Inaugural Pacific Disaster Ministers Meeting begins in Nadi


Pacific Ministers recognise the importance of strong consistent leadership and commitment to the resilience of the Blue Pacific at the Inaugural Pacific Disaster Risk Reduction Ministers Meeting today.

Government ministers responsible for disaster risk reduction in 17 Pacific Island Countries and Territories carry the burden of managing one of the most disaster-prone regions globally*.

The COVID-19 pandemic has reiterated the need for Pacific Island Countries to band together and collaborate with our partners to address the complex disaster and climate risks faced by countries and communities.  The need for higher level dialogue and leadership to consider the best actions to strengthen resilience is the focus of the inaugural Pacific Disaster Ministers Meeting.

This inaugural meeting is being hosted by the Government of Fiji, and is organised by the Pacific Community (SPC) and the Pacific Islands Forum Secretariat (PIFS).  Ministers and officials will consider actions to strengthen integrated holistic disaster preparedness and response, risk informed investments and resilient recovery approaches that support efforts towards sustainable development.

In reiterating the need for stronger political commitment towards addressing priority issues in the region, Fiji’s Minister for Rural and Maritime Development and Disaster Management Hon. Inia Seruiratu said this gathering of Pacific Islanders not only provides a platform for our stories and learnings to be told and shared, but is an opportunity for us to realise the wealth of experience that we possess in addressing DRR challenges and issues.

“I anticipate that during the next two days, we will demonstrate again that the Pacific Family is an avenue of solutions and innovations for emerging development needs,” Hon. Seruiratu said.

“As we deliberate, let us remember always that as Pacific Islanders we need to prepare better and collectively continue to progress our efforts in ensuring the future of our children and grandchildren are not compromised. Let us use the DRR Platforms, national and regional, to guarantee their continued access to sustainable livelihood, food and income security as well as enjoyment of the rich culture and tradition that is unique to us Pacific Islanders.”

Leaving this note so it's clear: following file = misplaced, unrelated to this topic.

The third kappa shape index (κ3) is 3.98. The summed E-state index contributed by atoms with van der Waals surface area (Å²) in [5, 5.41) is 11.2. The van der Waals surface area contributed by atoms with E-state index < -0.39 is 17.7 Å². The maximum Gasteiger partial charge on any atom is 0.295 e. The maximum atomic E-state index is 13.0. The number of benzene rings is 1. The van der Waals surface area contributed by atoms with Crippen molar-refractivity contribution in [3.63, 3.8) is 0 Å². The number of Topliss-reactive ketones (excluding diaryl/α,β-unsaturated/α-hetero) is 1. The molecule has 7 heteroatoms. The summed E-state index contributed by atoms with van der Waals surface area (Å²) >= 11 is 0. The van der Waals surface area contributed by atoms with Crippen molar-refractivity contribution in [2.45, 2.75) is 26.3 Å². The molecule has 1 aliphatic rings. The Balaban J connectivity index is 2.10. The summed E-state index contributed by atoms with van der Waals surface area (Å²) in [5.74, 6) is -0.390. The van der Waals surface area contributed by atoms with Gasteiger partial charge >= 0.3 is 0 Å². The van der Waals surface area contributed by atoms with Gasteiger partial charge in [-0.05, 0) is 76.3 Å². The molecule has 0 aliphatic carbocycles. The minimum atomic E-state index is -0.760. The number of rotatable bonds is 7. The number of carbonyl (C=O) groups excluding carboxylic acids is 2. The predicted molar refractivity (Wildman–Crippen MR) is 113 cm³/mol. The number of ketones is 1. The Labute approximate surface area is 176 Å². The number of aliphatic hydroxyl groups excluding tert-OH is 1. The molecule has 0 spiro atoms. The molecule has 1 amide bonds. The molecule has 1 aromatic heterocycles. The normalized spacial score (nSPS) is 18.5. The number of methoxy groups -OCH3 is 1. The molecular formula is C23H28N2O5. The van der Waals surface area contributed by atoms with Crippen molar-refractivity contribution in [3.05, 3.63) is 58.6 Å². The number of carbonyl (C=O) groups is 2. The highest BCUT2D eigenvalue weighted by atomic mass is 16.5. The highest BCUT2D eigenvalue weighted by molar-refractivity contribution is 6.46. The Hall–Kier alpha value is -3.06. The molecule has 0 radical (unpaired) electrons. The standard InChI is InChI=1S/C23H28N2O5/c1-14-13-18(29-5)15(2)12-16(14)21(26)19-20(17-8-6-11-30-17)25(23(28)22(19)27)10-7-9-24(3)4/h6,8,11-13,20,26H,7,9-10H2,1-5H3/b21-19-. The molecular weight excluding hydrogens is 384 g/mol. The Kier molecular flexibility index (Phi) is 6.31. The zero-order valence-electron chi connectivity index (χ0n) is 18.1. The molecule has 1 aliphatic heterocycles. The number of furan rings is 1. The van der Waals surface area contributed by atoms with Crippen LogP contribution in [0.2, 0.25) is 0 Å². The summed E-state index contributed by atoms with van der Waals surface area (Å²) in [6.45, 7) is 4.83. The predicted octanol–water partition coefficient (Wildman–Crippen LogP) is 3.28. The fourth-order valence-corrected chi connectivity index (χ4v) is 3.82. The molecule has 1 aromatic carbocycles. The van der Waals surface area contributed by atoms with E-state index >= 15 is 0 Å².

SPC commended the Ministers participating in the meeting and acknowledged the importance of their leadership in disaster reduction and resilience in the Pacific.

“We know sea level rise is already happening, more intense waves are hitting communities and larger cyclones are occurring and with this the region continues to face earthquakes, tsunamis and other hazards so partners like the Pacific Community can best support members by providing scientific data and analyses that can inform and direct investments that address current and future impacts of disasters and climate change,” SPC Director-General Dr Stuart Minchin said.

The Ministerial Meeting will also provide an opportunity for Pacific Ministers to present a collective voice in helping guide the implementation of the:

  1. Framework for Resilient Development in the Pacific (FRDP) endorsed by Pacific Leaders in 2016 and is an integrated approach to disaster risk management and climate change actions in the Pacific. This is the guiding document for all resilience work recognising collective approaches across the Pacific;
  2. Boe Declaration adopted by Pacific leaders in 2018 expands the regional security agenda to consider climate change and disaster risk; and the
  3. 2050 Blue Pacific Strategy adopted by Pacific leaders 2022 to pursue innovative measures to address climate change impacts, disaster risk and sustainable development of the Blue Pacific.

The Meeting will culminate with the adoption of a Declaration which the Pacific Ministers will present at the Asia Pacific Ministerial Conference on Disaster Risk Reduction (APMCDRR) in Brisbane, Australia 19th - 22nd September.

* Three most vulnerable countries to disaster noted by the World Risk Index 2021: Vanuatu, Solomon Islands, Tonga. The Pacific has 6 countries represented in the top 20 most at risk to disaster including (Vanuatu, Solomon Islands, Tonga, Papua New Guinea, Kiribati and Fiji).

Media Contact(s):
Aqela Susu, Senior Media Officer, Fiji Government | [email protected] or [email protected] Lisa Kingsberry, Team Leader Strategic Communications & Knowledge Management, Pacific Community (SPC) | [email protected] or +679 9252849 (Whatsapp)

News Category
Joint Release